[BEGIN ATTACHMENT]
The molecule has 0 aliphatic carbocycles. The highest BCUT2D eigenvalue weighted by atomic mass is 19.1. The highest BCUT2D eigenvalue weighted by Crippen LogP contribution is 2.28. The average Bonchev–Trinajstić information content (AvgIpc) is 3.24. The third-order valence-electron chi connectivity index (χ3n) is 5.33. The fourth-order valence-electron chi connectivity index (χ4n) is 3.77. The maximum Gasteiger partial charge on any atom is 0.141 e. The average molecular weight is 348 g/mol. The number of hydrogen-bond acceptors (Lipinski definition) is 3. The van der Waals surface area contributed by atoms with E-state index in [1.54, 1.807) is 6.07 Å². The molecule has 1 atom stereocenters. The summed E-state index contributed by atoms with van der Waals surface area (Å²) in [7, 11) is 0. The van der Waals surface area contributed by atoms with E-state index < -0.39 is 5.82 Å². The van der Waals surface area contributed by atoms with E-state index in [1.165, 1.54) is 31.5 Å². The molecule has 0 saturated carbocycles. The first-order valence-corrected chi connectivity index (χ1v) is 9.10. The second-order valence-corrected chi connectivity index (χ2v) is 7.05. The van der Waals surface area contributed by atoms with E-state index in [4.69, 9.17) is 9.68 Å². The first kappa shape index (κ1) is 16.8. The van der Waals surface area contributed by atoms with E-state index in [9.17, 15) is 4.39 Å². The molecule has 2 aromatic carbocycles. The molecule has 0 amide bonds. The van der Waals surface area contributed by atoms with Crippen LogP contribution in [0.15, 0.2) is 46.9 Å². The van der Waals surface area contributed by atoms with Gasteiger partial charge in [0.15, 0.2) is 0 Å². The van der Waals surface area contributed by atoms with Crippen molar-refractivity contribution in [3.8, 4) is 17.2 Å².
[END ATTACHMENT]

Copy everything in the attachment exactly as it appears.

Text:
The molecule has 0 aliphatic carbocycles. The highest BCUT2D eigenvalue weighted by atomic mass is 19.1. The highest BCUT2D eigenvalue weighted by Crippen LogP contribution is 2.28. The average Bonchev–Trinajstić information content (AvgIpc) is 3.24. The third-order valence-electron chi connectivity index (χ3n) is 5.33. The fourth-order valence-electron chi connectivity index (χ4n) is 3.77. The maximum Gasteiger partial charge on any atom is 0.141 e. The average molecular weight is 348 g/mol. The number of hydrogen-bond acceptors (Lipinski definition) is 3. The van der Waals surface area contributed by atoms with E-state index in [1.54, 1.807) is 6.07 Å². The molecule has 1 atom stereocenters. The summed E-state index contributed by atoms with van der Waals surface area (Å²) in [7, 11) is 0. The van der Waals surface area contributed by atoms with E-state index < -0.39 is 5.82 Å². The van der Waals surface area contributed by atoms with E-state index in [1.165, 1.54) is 31.5 Å². The molecule has 0 saturated carbocycles. The first-order valence-corrected chi connectivity index (χ1v) is 9.10. The second-order valence-corrected chi connectivity index (χ2v) is 7.05. The van der Waals surface area contributed by atoms with E-state index in [4.69, 9.17) is 9.68 Å². The first kappa shape index (κ1) is 16.8. The van der Waals surface area contributed by atoms with E-state index in [9.17, 15) is 4.39 Å². The molecule has 2 aromatic carbocycles. The molecule has 0 amide bonds. The van der Waals surface area contributed by atoms with Crippen LogP contribution in [0.15, 0.2) is 46.9 Å². The van der Waals surface area contributed by atoms with Gasteiger partial charge in [0.15, 0.2) is 0 Å². The van der Waals surface area contributed by atoms with Crippen molar-refractivity contribution in [3.8, 4) is 17.2 Å².